I’m having fun shooting macro and if you haven't started, hopefully I’ve shown you that it doesn't have to be expensive to get going.

Rise & Shine

Having trouble getting up early to go and hit the trail, for that morning sunrise glow? Well I don’t, but rather than just bragging, why don’t I?

I think the main reason is that I’ve spent such a long time planning, sunk a bunch of money and used up a large amount of my PTO (paid-time-off), to take one of many sunrise shots during my trip, that I feel more than just obligated but compelled to wake up and hit that creepy trail in the dark and catch sunrise.

When I plan a trip, the trip is centered around sunrise and sunset shots. I don’t plan a trip and shot on the fly; the priority is on the sunrise/sunset not on relaxing, or spending time with the family on vacation. I know the common objections to this; what kind of vacation is that, it’s not just my vacation but my family's, I don’t have the time to plan, etc.

They are valid objections but if your goal is for a killer sunrise shot, then you’ve got to accept it’s probably not going to happen. That doesn’t mean you can’t have some fun on your trip taking travel snapshots or just lounging by the beach.

One of things I hate about taking photographs during sunrise and sunset is that I don’t really get to enjoy a spectacular location with the perfect light. I’m fussing with my camera, thinking if that focal length is perfect, if I need to bracket, if I want to take a panorama...... blah blah blah. With that being said I’m going to purposely miss a sunrise/sunset or two and go running at a normal hour or just relax at the hotel.

I’m going to take a page from everyone else and have a touch of a normal vacation, so see you at the beach!

Why I Hate Gear Reviews

So I need to buy a backup camera having sold my D7000. Let’s do some research then.

Several hours of research and a week later …………….

 

How the hell have I not made a decision and worse, how am I more uncertain now than before?

It started with a firm belief I was going to get a Sony a6000. That morphed into a Sony A7r, then a Sony A7s, then a Sony rx100 iii, then a Fuji X-T1 and then finally, screw it, how about a Nikon D810 as a backup to a D600????

Why all the indecisiveness? Well, going to dpreview previewing all the high iso comparison pictures, then going to dxo mark and comparing sensor dynamic ranges, then going to camerasize.com and comparing the size and weight of the cameras and then watching endless marathons of youtube camera reviews, I came to the resolute conclusion, that I needed to change to a different conculsion and watch some more reviews and then come to another conclusion and so on and so forth.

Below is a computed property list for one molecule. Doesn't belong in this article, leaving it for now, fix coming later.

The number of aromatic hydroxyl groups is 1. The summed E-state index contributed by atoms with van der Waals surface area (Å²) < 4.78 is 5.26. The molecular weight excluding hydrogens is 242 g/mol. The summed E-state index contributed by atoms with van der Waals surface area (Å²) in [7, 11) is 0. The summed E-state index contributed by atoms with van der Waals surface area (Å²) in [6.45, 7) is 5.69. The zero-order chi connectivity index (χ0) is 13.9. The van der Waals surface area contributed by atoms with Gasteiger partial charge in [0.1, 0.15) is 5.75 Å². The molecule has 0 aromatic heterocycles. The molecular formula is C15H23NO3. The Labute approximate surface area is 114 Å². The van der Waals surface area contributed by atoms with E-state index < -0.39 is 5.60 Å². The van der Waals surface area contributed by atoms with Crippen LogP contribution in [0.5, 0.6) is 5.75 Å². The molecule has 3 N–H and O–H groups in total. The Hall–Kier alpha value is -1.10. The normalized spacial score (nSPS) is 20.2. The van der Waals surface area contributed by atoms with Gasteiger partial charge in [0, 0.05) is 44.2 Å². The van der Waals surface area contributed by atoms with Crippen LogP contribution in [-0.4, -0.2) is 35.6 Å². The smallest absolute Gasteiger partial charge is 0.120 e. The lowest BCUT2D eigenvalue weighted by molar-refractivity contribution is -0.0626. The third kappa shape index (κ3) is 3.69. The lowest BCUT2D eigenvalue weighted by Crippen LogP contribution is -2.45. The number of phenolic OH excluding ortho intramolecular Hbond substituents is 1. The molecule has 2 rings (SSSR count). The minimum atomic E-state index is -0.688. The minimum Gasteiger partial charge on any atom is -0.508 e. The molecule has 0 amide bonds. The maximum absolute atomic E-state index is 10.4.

You know what the endless crap show of camera reviews online doesn’t tell you? It’s that there is sample variation to various degrees in all these cameras and lenses (well lensrental.com does tell - good for them!), not to mention the inherent bias in the all the reviews out there.

I wasted a week and I’m pretty sure I’m buying a Sony rx100 iii, and you know what, choice-supportive bias will mean it’s the best back-up camera in the world.

Shooting Into The Sun

I learnt this lesson pretty late. Since I’ve never really read anything explicitly about it, I thought I’ll share it. When is it OK to shot into the sun? Seems like an extremely important question if you want to take landscapes right? Well it’s best to separate it into two separate times. Golden hour (1-2 hours before the sun sets or after the sun rises) and sunset/sunrise plus civic twilight (20-30 minutes after or before the sun leaves or enters the horizon).

First, let’s look at the sunset/sunrise plus civic twilight (S+CT). The sun here would be very close to the horizon or just below it. At this point the sun isn’t partially strong as the light from it is being scattered quite a bit by the atmosphere. The light from the sun at civic twilight hasn’t quite disappeared; the sun’s just dropped or risen below the horizon, but as the earth is curved, the light is still reaching us, it just has to travel through more of the atmosphere. This scattering (Rayleigh scattering) causes the orange/red color at sunset/sunrise and particularly at civic twilight.

Oh the colors.

Oh the colors.

At S+CT it is best to shoot directly where the sun is rising or setting. The most color is going to come from that direction and it best to plan for a shot at a time where the sun will rise or set in the direction you plan to shot.

 

Now golden hour is something that’s really puzzled me. I always approached golden hour the same why I approached a sunset/sunrise, which has led to some pretty bad pictures. I have until recently just shrugged it off, as most of time I plan for the sunset/sunrise and anything at golden hour is just a bonus.

Washed out picture at golden hour, shooting directly into the sun.

Washed out picture at golden hour, shooting directly into the sun.

As you can see the above looks washed out. The sun just overpowers the picture and the colors and highlights look drab and lacking depth. The solution? It’s really simple and I feel kind of stupid not figuring it out earlier: don’t shot into the sun at golden hour. Why? Well the sun is higher up in the sky and more powerful, so aim for a front-lit, or more preferably side-lit subject (your camera pointed perpendicular or in the opposite direction of the sun).

I should now come away with a few more keepers, though I wish I had my head screwed on right and figured it out sooner.